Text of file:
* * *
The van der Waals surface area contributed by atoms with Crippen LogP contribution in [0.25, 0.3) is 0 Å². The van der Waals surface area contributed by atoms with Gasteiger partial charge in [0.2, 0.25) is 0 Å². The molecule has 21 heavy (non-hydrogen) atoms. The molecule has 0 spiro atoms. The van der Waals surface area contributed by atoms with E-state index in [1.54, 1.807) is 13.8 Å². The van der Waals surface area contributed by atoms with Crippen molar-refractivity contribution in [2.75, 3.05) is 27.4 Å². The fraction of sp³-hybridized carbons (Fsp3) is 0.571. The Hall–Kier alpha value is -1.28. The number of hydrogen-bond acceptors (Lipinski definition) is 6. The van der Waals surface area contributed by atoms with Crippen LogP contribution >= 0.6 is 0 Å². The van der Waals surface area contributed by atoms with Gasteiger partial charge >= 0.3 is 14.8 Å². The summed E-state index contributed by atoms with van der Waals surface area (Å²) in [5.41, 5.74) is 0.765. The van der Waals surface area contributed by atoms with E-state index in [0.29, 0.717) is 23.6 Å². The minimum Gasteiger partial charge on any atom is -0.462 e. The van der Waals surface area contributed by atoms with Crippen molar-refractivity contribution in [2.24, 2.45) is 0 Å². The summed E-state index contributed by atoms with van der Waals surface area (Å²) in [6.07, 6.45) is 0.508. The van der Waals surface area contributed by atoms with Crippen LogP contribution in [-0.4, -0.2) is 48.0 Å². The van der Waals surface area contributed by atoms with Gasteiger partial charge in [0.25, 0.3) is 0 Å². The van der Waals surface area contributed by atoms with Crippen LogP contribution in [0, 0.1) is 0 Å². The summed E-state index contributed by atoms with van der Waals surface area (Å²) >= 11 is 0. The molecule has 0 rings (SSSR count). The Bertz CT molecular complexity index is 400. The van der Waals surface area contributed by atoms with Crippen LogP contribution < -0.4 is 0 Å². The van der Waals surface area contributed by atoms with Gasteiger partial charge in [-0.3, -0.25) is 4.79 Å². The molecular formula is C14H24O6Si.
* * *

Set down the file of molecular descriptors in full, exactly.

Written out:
The van der Waals surface area contributed by atoms with Crippen LogP contribution in [0.25, 0.3) is 0 Å². The van der Waals surface area contributed by atoms with Gasteiger partial charge in [0.2, 0.25) is 0 Å². The molecule has 21 heavy (non-hydrogen) atoms. The molecule has 0 spiro atoms. The van der Waals surface area contributed by atoms with E-state index in [1.54, 1.807) is 13.8 Å². The van der Waals surface area contributed by atoms with Crippen molar-refractivity contribution in [2.75, 3.05) is 27.4 Å². The fraction of sp³-hybridized carbons (Fsp3) is 0.571. The Hall–Kier alpha value is -1.28. The number of hydrogen-bond acceptors (Lipinski definition) is 6. The van der Waals surface area contributed by atoms with Crippen LogP contribution >= 0.6 is 0 Å². The van der Waals surface area contributed by atoms with Gasteiger partial charge >= 0.3 is 14.8 Å². The summed E-state index contributed by atoms with van der Waals surface area (Å²) in [5.41, 5.74) is 0.765. The van der Waals surface area contributed by atoms with E-state index in [0.29, 0.717) is 23.6 Å². The minimum Gasteiger partial charge on any atom is -0.462 e. The van der Waals surface area contributed by atoms with Crippen molar-refractivity contribution in [2.24, 2.45) is 0 Å². The summed E-state index contributed by atoms with van der Waals surface area (Å²) in [6.07, 6.45) is 0.508. The van der Waals surface area contributed by atoms with Crippen LogP contribution in [-0.4, -0.2) is 48.0 Å². The van der Waals surface area contributed by atoms with Gasteiger partial charge in [0.25, 0.3) is 0 Å². The van der Waals surface area contributed by atoms with Crippen LogP contribution in [0, 0.1) is 0 Å². The summed E-state index contributed by atoms with van der Waals surface area (Å²) >= 11 is 0. The molecule has 0 rings (SSSR count). The Bertz CT molecular complexity index is 400. The van der Waals surface area contributed by atoms with Crippen LogP contribution < -0.4 is 0 Å². The van der Waals surface area contributed by atoms with Gasteiger partial charge in [-0.3, -0.25) is 4.79 Å². The molecular formula is C14H24O6Si.